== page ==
“The lives of animals and humans are interconnected in deep and complex ways,” says Michel Korenian, president of BIAHJ. “It is our belief that when animals are healthy, humans are healthier.”
Frontline is a long-established product for the company globally that protects dogs and cats against ticks and fleas. Nexgard is the next generation of Frontline that works specifically for dogs, while Nexgard Spectra, BIAHJ’s biggest seller — and the market leader in Japan — also provides protection against potentially lethal heartworm parasites carried by mosquitoes, according to Korenian.
BIAHJ is also the market leader in cat vaccines against a range of diseases, and it offers prescription products to treat conditions including kidney failure in cats and cardiovascular issues in dogs.
“One of our unique strengths is that Boehringer Ingelheim operates in both human and animal health, so we share knowledge and innovation, and also transfer people between the two fields,” adds Korenian.
Better medical treatment and nutrition for animals have contributed to longer lives for pets, but this trend also potentially increases the need for medical care as older animals tend to suffer more from chronic diseases, explains Korenian.
Nestlé is another European firm that is supporting the health of pets in Japan. It has four main pet food brands here in its Purina range: Mon Petit, Felix, ONE, and Pro Plan, which are formulated according to “science-based nutrition”, says Kensuke Otani, head of marketing for Nestlé’s Purina PetCare division.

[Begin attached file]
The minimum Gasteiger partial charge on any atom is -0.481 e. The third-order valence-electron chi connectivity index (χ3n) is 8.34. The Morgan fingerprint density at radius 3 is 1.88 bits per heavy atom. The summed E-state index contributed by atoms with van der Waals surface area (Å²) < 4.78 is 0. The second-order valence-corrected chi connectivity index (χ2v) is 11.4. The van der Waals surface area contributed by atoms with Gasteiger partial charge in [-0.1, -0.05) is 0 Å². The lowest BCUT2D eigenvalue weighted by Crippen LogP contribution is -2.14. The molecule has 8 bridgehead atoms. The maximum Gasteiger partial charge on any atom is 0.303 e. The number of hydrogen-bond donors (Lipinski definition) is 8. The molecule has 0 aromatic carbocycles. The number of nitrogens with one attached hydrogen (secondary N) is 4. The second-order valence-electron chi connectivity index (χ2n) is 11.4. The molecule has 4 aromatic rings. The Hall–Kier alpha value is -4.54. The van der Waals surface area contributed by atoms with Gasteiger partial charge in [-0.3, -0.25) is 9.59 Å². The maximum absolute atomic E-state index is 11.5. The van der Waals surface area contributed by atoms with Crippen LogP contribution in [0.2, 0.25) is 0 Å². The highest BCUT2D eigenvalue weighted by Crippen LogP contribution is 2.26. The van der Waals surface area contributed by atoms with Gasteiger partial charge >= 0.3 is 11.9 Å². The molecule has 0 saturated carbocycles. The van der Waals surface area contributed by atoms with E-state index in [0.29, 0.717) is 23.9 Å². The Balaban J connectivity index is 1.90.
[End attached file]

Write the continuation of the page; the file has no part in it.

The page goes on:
The company has noticed a trend of people buying more pets during the pandemic, as evidenced by a rise in sales of food for kittens and puppies, as well as growth in the number of treats products bought by owners wanting to pamper their animals.
According to Otani, Japan is the most advanced market in the trend to humanise pets, with owners treating their animals like members of the family, willing to spend on supplements and premium food, including organic products, a tendency that also helps explain the growing amounts going to healthcare and grooming.
For those owners who wish to take the pampering of their canines to the next level, Italian fashion brand Diesel used Japan as a test market to launch its Diesel Doggies Collection of pet clothes last year. The premium brand of dog attire ranges from ¥12,000 to ¥22,000.
“It is inspired by the Diesel collection and represents the same level of detail and design as our apparel for people,” says Kosei Takazane, CEO at Diesel Japan. “It also uses the denim that is typical of the Diesel brand.”
Japan is Diesel’s biggest market for its clothing for humans, and the dog line has been well received by customers, according to Takazane, leading the company to plan the launch of a second range this year.
It remains to be seen whether owners who return to their workplaces once the pandemic ends will continue the higher levels of spending on pets, or will cut back and use that money to pamper themselves a little more. •